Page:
• Dr. Clark, I am not aware of any religious belief, when it has become a majority faith or a dominant faith within a particular culture, that **HASN’T** tried to change the culture to be more in keeping with its tenets. Likewise, political leaders in the pre-modern era have historically been quite selective in what religious beliefs they promote and encourage, believing that religion can be a key motivator to get people to do voluntarily what the state would otherwise have to force them to do.

        Can anyone seriously argue that the Shinto religion of Imperial Japan was not part and parcel of Japanese culture? Is not much of what’s wrong with India due to Hindiusm? Is not a Confucian-based work ethic, high esteem for education and teachers, and respect for parents, family and elders key to the secular progress of much of Asia in comparison with other former Third-World countries?

        If someone wants to argue that the culture of Southern California is so far gone that Christians can have no realistic influence on the culture, I’m open to that argument.

        However, the fact that Christian believers and Muslim believers both try to influence their culture merely shows that people who take their religion seriously can be expected to try to live in accord with its tenets outside their own personal lives.

        • Darrell,

          Polycarp (who arguably wrote the Treatise to Diognetus) argued exactly the contrary to your position. He claimed to Diognetus that Christians have no interest in transforming culture. Christ’s don’t have a “Christian language” (yes, there is a Christian theological vocabulary but we don’t have a distinctive vulgar/common language) and we don’t have “Christian” dress or “Christian” this or that. There is Christian conduct and Christian ways of thinking but his point, and the point of several of the 2nd-century apologists was that the Christians just wanted to be left alone. They weren’t trying to transform the established social order.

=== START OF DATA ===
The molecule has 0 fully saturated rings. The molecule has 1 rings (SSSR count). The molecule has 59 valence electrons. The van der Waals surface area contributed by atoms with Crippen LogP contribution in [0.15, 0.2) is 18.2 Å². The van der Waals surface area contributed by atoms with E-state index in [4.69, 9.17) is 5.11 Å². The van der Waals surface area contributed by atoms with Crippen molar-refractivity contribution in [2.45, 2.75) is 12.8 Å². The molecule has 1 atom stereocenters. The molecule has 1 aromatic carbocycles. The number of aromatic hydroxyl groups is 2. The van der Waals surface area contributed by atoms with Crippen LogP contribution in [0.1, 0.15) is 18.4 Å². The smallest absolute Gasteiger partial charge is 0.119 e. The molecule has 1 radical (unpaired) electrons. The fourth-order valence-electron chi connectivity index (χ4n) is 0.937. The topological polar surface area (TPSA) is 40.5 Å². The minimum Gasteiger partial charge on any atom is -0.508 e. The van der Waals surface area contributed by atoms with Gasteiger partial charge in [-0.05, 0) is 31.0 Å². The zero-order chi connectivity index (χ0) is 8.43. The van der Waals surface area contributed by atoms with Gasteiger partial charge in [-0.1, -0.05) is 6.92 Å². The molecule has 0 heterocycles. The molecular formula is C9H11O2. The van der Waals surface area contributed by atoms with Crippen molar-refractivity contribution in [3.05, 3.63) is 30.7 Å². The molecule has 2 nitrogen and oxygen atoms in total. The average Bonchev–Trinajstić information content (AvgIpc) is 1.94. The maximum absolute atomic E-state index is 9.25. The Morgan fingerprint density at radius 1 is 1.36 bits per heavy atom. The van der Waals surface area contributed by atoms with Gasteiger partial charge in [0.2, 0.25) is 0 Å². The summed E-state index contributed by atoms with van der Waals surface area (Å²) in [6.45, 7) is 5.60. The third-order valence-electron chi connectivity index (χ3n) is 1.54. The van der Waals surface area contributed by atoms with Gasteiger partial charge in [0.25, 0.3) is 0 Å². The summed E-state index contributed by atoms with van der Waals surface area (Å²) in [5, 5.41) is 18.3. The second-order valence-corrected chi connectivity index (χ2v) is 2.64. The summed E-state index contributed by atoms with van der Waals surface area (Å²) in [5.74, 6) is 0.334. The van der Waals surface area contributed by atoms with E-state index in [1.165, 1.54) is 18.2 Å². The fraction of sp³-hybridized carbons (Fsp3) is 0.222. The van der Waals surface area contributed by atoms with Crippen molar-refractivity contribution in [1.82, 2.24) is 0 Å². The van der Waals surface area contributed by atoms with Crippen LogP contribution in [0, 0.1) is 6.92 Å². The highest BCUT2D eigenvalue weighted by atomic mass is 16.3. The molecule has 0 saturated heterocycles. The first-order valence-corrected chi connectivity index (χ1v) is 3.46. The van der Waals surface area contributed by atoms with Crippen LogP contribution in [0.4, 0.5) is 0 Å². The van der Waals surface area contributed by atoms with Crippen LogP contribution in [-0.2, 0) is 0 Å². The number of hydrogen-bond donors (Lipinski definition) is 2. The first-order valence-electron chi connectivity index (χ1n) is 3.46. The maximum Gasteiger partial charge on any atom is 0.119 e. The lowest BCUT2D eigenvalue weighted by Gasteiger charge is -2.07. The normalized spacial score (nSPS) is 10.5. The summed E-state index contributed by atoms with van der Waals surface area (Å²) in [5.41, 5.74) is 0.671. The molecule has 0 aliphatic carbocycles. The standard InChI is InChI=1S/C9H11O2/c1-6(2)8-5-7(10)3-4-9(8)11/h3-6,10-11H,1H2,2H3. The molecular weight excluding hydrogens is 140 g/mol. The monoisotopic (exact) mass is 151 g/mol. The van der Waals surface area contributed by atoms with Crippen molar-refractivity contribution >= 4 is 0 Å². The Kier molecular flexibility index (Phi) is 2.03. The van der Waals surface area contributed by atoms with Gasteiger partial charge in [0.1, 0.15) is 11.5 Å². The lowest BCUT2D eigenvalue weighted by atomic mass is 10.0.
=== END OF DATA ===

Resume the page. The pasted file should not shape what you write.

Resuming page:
Christianity ISN’T Islam or Shinto nationalism or any other religion. That’s the point. One very important way in which we are distinct from all other world religions is that we have no interest in doing what they want to do!

          The language Polycarp helps us understand the conspicuous absence of any social-transformational language in the NT

          • When Christians are a persecuted minority, as they were in the days of Polycarp, trying to transform culture is far from being possible.

            Even so, there are a few rare examples in the New Testament of Christians serving as civil magistrates (i.e., as a municipal treasurer), in positions of secular business and community leadership, and as military officers. That shows, contra the Anabaptists, that it is not immoral for Christians to serve in roles of secular community leadership.

            When Christians are not just a few rare exceptions serving in such leadership roles but are a sizeable minority, it becomes important to ask how a Christian should serve in governmental, business, community, and military leadership, and how a Christian soldier differs from his secular or pagan brother-in-arms. When professing Christians become a majority of society and are in positions of major leadership, it becomes not just important but essential to make very clear that the society not only can but must change from its non-Christian presuppositions and practices.